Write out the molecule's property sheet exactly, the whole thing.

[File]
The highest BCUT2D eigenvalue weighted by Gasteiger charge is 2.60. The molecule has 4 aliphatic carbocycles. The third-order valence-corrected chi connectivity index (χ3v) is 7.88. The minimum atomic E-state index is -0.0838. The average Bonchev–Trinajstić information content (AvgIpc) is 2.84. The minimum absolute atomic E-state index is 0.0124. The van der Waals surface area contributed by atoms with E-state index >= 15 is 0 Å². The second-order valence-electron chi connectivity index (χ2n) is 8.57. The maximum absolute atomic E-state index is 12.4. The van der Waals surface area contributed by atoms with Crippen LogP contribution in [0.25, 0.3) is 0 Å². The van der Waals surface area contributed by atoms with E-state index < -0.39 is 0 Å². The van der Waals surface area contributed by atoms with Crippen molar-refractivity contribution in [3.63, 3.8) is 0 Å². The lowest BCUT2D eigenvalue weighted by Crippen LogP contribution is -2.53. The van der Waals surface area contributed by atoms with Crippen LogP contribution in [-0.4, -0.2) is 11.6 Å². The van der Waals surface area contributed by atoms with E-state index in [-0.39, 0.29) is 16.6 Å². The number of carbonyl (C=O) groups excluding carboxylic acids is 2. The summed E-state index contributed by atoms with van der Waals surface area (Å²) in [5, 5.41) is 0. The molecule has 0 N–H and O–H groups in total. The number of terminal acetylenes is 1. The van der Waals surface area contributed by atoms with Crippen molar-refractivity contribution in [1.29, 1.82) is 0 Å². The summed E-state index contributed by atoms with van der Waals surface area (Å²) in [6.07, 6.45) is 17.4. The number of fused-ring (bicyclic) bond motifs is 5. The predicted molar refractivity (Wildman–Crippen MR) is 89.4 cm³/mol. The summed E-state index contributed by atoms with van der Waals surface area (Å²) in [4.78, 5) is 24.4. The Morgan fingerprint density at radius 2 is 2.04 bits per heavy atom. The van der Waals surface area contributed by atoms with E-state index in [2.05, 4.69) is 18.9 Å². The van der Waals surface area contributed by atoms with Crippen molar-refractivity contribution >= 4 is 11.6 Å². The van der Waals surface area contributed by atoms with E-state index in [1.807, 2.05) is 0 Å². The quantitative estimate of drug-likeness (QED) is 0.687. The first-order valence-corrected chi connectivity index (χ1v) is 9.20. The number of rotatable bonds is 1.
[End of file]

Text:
The highest BCUT2D eigenvalue weighted by Gasteiger charge is 2.60. The molecule has 4 aliphatic carbocycles. The third-order valence-corrected chi connectivity index (χ3v) is 7.88. The minimum atomic E-state index is -0.0838. The average Bonchev–Trinajstić information content (AvgIpc) is 2.84. The minimum absolute atomic E-state index is 0.0124. The van der Waals surface area contributed by atoms with E-state index >= 15 is 0 Å². The second-order valence-electron chi connectivity index (χ2n) is 8.57. The maximum absolute atomic E-state index is 12.4. The van der Waals surface area contributed by atoms with Crippen LogP contribution in [0.25, 0.3) is 0 Å². The van der Waals surface area contributed by atoms with E-state index < -0.39 is 0 Å². The van der Waals surface area contributed by atoms with Crippen molar-refractivity contribution in [3.63, 3.8) is 0 Å². The lowest BCUT2D eigenvalue weighted by Crippen LogP contribution is -2.53. The van der Waals surface area contributed by atoms with Crippen LogP contribution in [-0.4, -0.2) is 11.6 Å². The van der Waals surface area contributed by atoms with E-state index in [-0.39, 0.29) is 16.6 Å². The number of carbonyl (C=O) groups excluding carboxylic acids is 2. The summed E-state index contributed by atoms with van der Waals surface area (Å²) in [5, 5.41) is 0. The molecule has 0 N–H and O–H groups in total. The number of terminal acetylenes is 1. The van der Waals surface area contributed by atoms with Crippen molar-refractivity contribution in [1.29, 1.82) is 0 Å². The summed E-state index contributed by atoms with van der Waals surface area (Å²) in [6.07, 6.45) is 17.4. The number of fused-ring (bicyclic) bond motifs is 5. The predicted molar refractivity (Wildman–Crippen MR) is 89.4 cm³/mol. The summed E-state index contributed by atoms with van der Waals surface area (Å²) in [4.78, 5) is 24.4. The Morgan fingerprint density at radius 2 is 2.04 bits per heavy atom. The van der Waals surface area contributed by atoms with E-state index in [2.05, 4.69) is 18.9 Å². The van der Waals surface area contributed by atoms with Crippen molar-refractivity contribution >= 4 is 11.6 Å². The van der Waals surface area contributed by atoms with E-state index in [1.807, 2.05) is 0 Å². The quantitative estimate of drug-likeness (QED) is 0.687. The first-order valence-corrected chi connectivity index (χ1v) is 9.20. The number of rotatable bonds is 1.